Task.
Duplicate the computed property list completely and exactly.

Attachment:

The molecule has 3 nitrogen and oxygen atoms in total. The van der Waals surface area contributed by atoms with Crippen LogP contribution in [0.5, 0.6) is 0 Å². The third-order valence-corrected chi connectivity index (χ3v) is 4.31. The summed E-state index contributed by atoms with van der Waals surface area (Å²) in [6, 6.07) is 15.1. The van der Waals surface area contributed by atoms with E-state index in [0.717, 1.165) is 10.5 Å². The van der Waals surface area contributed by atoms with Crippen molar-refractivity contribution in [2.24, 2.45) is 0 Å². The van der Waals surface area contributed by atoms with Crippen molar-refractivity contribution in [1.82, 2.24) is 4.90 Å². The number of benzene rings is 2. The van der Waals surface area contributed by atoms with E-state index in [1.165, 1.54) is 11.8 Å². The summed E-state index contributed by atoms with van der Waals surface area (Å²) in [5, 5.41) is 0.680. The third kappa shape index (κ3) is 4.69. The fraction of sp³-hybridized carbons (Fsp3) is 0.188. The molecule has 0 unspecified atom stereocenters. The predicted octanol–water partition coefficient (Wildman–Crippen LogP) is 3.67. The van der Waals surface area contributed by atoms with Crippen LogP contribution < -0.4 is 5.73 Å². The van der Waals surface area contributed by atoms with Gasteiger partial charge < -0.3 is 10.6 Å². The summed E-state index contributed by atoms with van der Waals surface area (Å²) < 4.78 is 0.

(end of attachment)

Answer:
The molecule has 3 nitrogen and oxygen atoms in total. The van der Waals surface area contributed by atoms with Crippen LogP contribution in [0.5, 0.6) is 0 Å². The third-order valence-corrected chi connectivity index (χ3v) is 4.31. The summed E-state index contributed by atoms with van der Waals surface area (Å²) in [6, 6.07) is 15.1. The van der Waals surface area contributed by atoms with E-state index in [0.717, 1.165) is 10.5 Å². The van der Waals surface area contributed by atoms with Crippen molar-refractivity contribution in [2.24, 2.45) is 0 Å². The van der Waals surface area contributed by atoms with Crippen molar-refractivity contribution in [1.82, 2.24) is 4.90 Å². The number of benzene rings is 2. The van der Waals surface area contributed by atoms with E-state index in [1.165, 1.54) is 11.8 Å². The summed E-state index contributed by atoms with van der Waals surface area (Å²) in [5, 5.41) is 0.680. The third kappa shape index (κ3) is 4.69. The fraction of sp³-hybridized carbons (Fsp3) is 0.188. The molecule has 0 unspecified atom stereocenters. The predicted octanol–water partition coefficient (Wildman–Crippen LogP) is 3.67. The van der Waals surface area contributed by atoms with Crippen LogP contribution < -0.4 is 5.73 Å². The van der Waals surface area contributed by atoms with Gasteiger partial charge < -0.3 is 10.6 Å². The summed E-state index contributed by atoms with van der Waals surface area (Å²) < 4.78 is 0.